BioWorld International Correspondent

BRUSSELS, Belgium - Bringing its first product through to the end of Phase IIa is prompting Belgium's Galapagos to contemplate conducting clinical trials, signaling a possible wider shift in the strategy of the 8-year-old biotech company which is expecting to bring in revenues of nearly €60 million (US$68 million) in 2007.

Its new chief financial officer, Leo Steenbergen, told BioWorld International that the need for clinical trials expertise could induce the company to move beyond its longstanding approach of developing products no further than clinical proof of concept. He suggested that the company's acquisitions quest might now take in companies with the expertise required.

Galapagos has a product on the threshold of Phase IIb - oestradiol glucoside, developed for treatment of menopausal symptoms, and leading an extensive pipeline ranging from rheumatoid arthritis to cachexia, and from osteoarthritis to bone metastasis and osteoporosis.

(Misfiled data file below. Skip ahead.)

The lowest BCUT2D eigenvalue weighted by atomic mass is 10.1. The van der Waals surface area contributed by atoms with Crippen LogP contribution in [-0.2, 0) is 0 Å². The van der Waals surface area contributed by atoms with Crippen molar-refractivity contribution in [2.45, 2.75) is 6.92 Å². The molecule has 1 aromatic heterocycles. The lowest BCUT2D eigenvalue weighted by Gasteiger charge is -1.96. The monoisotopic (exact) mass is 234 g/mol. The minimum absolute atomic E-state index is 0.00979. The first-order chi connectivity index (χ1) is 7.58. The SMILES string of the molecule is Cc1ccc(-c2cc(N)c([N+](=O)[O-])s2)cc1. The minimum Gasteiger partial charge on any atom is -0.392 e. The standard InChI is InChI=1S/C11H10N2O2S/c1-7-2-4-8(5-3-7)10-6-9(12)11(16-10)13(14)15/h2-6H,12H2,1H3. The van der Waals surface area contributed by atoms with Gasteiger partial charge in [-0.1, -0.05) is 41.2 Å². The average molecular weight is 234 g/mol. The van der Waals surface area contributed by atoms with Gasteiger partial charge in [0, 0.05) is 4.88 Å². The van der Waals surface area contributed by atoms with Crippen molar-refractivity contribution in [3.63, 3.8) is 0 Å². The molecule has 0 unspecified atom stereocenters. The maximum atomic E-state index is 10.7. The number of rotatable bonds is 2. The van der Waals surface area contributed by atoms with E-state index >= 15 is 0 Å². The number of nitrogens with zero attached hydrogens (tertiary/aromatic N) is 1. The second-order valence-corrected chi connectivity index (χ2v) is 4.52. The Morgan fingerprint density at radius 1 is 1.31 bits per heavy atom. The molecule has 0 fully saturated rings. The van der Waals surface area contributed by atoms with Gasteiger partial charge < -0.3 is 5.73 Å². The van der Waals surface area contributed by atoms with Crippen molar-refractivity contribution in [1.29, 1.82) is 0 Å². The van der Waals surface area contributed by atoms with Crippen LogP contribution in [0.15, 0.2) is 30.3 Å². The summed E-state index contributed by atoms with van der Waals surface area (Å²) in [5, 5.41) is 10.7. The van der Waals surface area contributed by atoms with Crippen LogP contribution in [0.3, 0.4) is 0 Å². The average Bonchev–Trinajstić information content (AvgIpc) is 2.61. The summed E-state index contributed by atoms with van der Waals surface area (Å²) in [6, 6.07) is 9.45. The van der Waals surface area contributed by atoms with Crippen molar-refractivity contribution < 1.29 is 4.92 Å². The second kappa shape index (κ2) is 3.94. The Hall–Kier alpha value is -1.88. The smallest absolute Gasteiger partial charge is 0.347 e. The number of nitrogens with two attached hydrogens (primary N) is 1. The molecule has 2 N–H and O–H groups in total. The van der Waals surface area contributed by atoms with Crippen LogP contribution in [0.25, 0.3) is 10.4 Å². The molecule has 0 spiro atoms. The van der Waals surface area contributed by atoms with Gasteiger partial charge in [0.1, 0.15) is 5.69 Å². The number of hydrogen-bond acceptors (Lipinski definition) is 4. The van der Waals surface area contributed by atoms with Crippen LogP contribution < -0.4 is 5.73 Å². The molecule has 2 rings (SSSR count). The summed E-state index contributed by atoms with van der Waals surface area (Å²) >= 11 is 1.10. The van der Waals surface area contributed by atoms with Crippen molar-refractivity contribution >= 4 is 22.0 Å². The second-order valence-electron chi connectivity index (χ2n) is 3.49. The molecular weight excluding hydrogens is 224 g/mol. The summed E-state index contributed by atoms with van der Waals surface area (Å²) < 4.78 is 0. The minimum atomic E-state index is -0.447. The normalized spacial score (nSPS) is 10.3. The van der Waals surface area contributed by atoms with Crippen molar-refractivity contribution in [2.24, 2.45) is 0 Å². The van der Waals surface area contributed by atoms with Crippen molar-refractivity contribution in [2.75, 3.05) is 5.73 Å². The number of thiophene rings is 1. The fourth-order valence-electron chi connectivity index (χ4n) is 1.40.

Taking that product into clinical trials could bring the experience that it believes will be valuable in planning development of its upcoming bone and joint disease candidates. But "we've never designed trials," admitted Andre Hoekema, senior vice president of corporate development. In his view, "The biggest problem is patient accrual . . . and we need to get our feet wet in that area."

The company, with a market capitalization of €190 million, and a cash position of about €50 million, has built itself through acquisitions and organic growth, fueled by a series of share offerings and private placements.

It also has formed a strategic alliance with London-based GlaxoSmithKline to deliver osteoarthritis-modifying candidates, with €137 million earmarked in up-front payments against agreed milestones - of which €7.6 million already has been received since the start of the collaboration in June last year.

It claims competitive strengths in its identification of novel targets using human primary cells, and its extensive compound libraries of synthetic and natural products.

Now, Steenbergen said, it is the time to deploy its flexibility in extending the company into other operations that can play coherently into its strengths.

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